“We want smaller class sizes, better pay for teachers, and additional counselors, librarians and support staff in every school — but we will need more money to pay for it,” Beutner said in a speech before invited guests at a school library in Koreatown. “We’re facing a fiscal cliff. It’s not theoretical. It’s not debatable.”
County and state officials have largely agreed with this analysis, which has driven the district’s negotiations.
Beutner and Caputo-Pearl both think the district needs more money, and both believe that the state and federal governments should be pushed to provide it.
But neither Beutner nor the Board of Education pushed to join the many school districts with local tax measures on November’s ballot. They said the timing was not promising to persuade voters.
Caputo-Pearl has criticized that thinking. He’s also focused on the surplus remaining in district coffers at the end of the last fiscal year in June — which was $1.86 billion, an apparent record. He sees money enough to use now and enough time later to find more.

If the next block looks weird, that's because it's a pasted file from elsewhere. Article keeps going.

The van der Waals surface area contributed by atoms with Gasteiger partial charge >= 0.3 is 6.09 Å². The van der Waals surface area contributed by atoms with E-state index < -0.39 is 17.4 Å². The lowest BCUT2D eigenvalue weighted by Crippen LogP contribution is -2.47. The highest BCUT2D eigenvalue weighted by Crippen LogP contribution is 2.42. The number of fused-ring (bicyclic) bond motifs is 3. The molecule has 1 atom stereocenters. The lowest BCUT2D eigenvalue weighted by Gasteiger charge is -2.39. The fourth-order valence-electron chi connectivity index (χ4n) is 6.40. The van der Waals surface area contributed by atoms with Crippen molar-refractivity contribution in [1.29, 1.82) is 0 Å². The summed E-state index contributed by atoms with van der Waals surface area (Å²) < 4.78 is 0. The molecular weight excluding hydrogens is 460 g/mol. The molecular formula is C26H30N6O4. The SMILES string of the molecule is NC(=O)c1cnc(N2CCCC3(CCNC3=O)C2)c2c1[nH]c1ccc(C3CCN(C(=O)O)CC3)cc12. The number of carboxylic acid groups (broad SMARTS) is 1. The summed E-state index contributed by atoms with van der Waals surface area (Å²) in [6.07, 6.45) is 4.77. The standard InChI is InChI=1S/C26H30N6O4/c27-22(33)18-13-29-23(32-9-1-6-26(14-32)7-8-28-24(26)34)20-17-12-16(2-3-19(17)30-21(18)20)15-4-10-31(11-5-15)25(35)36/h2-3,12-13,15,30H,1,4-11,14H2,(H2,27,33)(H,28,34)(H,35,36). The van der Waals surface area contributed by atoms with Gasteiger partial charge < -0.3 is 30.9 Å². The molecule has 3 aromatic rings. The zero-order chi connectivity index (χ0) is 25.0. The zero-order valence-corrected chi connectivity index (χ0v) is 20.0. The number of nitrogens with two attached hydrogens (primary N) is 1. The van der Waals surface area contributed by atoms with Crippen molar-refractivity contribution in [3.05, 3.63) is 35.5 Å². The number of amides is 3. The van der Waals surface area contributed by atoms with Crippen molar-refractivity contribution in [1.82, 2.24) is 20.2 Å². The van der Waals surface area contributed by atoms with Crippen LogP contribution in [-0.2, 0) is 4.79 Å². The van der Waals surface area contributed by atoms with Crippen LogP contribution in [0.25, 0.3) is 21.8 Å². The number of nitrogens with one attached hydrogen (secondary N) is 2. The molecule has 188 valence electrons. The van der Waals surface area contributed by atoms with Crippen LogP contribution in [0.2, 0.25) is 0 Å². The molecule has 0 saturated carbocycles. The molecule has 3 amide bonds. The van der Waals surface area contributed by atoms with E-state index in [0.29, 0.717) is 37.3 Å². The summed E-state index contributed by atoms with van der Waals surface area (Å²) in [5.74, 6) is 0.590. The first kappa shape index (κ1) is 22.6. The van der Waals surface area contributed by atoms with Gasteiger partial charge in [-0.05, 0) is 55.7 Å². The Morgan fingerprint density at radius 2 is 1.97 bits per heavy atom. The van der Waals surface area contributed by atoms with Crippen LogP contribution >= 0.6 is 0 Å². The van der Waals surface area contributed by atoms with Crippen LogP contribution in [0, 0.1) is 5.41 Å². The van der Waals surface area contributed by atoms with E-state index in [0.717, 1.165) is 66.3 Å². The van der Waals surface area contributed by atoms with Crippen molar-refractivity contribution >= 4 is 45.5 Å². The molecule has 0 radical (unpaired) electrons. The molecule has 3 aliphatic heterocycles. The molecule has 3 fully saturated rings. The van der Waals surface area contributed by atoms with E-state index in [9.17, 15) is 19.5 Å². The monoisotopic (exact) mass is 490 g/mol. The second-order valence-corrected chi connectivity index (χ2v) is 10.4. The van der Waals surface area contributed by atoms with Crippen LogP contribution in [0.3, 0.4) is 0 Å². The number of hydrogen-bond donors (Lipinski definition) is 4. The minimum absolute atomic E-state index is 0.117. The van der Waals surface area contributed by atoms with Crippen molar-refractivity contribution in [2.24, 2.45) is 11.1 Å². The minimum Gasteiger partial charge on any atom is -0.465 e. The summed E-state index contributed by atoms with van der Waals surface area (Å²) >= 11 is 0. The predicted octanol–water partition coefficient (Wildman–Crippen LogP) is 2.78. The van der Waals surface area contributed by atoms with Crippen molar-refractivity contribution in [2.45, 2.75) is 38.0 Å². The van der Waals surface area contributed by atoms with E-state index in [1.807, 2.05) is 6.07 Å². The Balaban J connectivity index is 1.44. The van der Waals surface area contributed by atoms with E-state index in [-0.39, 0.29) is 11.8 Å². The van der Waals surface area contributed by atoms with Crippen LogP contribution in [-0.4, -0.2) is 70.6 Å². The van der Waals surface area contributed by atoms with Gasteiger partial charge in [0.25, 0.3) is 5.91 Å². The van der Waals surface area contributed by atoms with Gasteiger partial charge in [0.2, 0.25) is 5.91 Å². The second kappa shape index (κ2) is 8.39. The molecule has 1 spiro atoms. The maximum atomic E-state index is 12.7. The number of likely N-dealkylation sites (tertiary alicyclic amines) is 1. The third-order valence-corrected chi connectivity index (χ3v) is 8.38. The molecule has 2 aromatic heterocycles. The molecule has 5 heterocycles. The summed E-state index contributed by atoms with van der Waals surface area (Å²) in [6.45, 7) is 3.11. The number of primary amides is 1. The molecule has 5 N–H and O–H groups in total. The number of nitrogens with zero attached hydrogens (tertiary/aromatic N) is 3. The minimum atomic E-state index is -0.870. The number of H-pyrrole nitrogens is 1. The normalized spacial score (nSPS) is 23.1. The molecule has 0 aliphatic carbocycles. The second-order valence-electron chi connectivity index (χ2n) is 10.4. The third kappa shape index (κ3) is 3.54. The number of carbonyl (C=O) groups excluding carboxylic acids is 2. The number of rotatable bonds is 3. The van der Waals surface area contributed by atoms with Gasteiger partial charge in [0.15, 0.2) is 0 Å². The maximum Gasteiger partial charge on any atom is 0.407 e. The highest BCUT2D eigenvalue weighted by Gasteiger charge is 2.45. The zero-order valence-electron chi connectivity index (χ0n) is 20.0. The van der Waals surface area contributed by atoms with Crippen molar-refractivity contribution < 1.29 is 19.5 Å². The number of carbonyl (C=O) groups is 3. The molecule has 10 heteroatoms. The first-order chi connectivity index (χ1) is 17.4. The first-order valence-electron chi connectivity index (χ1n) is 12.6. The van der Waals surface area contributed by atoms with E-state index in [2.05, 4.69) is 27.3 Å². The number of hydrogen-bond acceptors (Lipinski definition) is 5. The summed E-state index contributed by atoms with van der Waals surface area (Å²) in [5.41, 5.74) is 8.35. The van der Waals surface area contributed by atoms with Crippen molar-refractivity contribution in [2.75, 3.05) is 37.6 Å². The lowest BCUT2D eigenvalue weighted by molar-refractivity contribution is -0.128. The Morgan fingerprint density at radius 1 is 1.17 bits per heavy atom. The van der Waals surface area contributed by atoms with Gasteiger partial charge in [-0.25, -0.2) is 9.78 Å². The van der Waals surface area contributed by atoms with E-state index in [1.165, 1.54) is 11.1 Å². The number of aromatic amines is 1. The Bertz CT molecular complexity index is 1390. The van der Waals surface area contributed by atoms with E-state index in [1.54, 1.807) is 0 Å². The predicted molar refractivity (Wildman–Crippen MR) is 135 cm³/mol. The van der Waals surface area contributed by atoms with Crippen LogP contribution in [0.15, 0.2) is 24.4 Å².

“Union leadership and district leadership build their cases around very different understandings of the district’s financial state,” said UCLA education professor John Rogers. “Whereas union leadership envisions a district that provides dramatically more services to large numbers of students in community-based settings, Mr. Beutner seems to look to a leaner LAUSD future in which the district serves alongside an array of school choice options.”
Caputo-Pearl’s vision of disaster — and what must be done to avert it — has more to do with beliefs than budgets. He’s putting a stake in the ground about issues that have distressed teachers for years, at a time when the union still has enough clout to change the course of history.